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Mediators of Inflammation
Volume 2009 (2009), Article ID 146872, 8 pages
Research Article

Increased Responsiveness of Human Coronary Artery Endothelial Cells in Inflammation and Coagulation

Department of Rheumatology, University Medical Centre, Vodnikova 62, 1000 Ljubljana, Slovenia

Received 16 July 2009; Accepted 26 October 2009

Academic Editor: Hidde Bult

Copyright © 2009 Katja Lakota et al. This is an open access article distributed under the Creative Commons Attribution License, which permits unrestricted use, distribution, and reproduction in any medium, provided the original work is properly cited.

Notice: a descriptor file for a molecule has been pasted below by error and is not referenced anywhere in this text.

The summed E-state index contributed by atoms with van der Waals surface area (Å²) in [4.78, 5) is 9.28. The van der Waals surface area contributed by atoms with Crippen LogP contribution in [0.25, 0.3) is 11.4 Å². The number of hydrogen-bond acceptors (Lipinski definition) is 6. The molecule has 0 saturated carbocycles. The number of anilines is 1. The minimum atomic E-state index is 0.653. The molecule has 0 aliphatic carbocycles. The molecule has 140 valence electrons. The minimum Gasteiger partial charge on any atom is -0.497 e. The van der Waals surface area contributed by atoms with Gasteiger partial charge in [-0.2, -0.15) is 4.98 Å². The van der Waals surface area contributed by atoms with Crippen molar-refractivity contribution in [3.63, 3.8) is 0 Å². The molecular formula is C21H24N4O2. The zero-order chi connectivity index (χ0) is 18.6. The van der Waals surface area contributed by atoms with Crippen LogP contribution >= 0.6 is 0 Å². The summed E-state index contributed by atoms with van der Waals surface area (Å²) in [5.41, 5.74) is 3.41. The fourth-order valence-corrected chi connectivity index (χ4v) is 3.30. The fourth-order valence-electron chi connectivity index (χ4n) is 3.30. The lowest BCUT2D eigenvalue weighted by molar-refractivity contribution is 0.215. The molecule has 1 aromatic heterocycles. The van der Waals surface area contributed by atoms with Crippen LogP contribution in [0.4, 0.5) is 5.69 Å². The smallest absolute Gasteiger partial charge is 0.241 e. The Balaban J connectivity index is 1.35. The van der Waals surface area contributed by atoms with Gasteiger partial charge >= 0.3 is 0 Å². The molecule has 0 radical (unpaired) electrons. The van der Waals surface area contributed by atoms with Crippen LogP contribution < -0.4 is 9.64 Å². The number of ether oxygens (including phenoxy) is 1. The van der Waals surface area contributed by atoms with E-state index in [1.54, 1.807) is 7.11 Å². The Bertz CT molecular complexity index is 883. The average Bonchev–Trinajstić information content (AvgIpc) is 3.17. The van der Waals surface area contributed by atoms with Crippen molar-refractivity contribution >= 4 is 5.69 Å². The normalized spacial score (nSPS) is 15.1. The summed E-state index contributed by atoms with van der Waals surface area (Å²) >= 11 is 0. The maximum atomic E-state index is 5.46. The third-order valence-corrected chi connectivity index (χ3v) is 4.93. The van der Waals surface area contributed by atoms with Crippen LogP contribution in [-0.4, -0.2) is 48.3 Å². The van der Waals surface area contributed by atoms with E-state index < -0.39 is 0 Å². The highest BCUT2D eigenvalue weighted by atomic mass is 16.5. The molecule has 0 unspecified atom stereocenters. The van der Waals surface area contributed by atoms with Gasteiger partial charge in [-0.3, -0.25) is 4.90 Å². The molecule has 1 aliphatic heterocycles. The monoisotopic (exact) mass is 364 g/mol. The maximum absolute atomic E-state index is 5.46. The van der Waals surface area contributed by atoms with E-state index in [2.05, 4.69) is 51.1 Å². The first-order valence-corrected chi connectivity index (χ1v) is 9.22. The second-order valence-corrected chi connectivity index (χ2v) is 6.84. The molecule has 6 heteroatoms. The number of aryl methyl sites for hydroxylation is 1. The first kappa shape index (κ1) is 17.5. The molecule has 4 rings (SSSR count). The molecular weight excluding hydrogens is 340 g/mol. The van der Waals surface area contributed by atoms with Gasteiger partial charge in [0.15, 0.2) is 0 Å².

The effects of anti-inflammatory plant extracts, such as black tea extract (BTE) and resveratrol (RSV) could modulate cell activation leading to atherosclerosis, however there is little comparative information about how different endothelial cell types are affected by these compounds. In order to compare human endothelial cells derived from different origins (umbilical vein or HUVEC, coronary artery or HCAEC, microvascular or HMVEC) and their interleukin- (IL- ) responsiveness, IL-6 ELISA, RT-PCR, tissue factor assay, and prostacyclin responses using 6-keto ELISA were determined. The IL- -induced IL-6 levels were dose-dependent with highest responses seen in HCAEC. Significant inhibition of IL- responses was achieved with BTE and RSV, with the largest decrease of IL-6 and TF seen in HCAEC. Prostacyclin levels were highest in HUVEC and were inhibited by RSV in all cell types. The differences between the endothelial cell types could account for greater susceptibility of coronary arteries to inflammation and atherogenesis.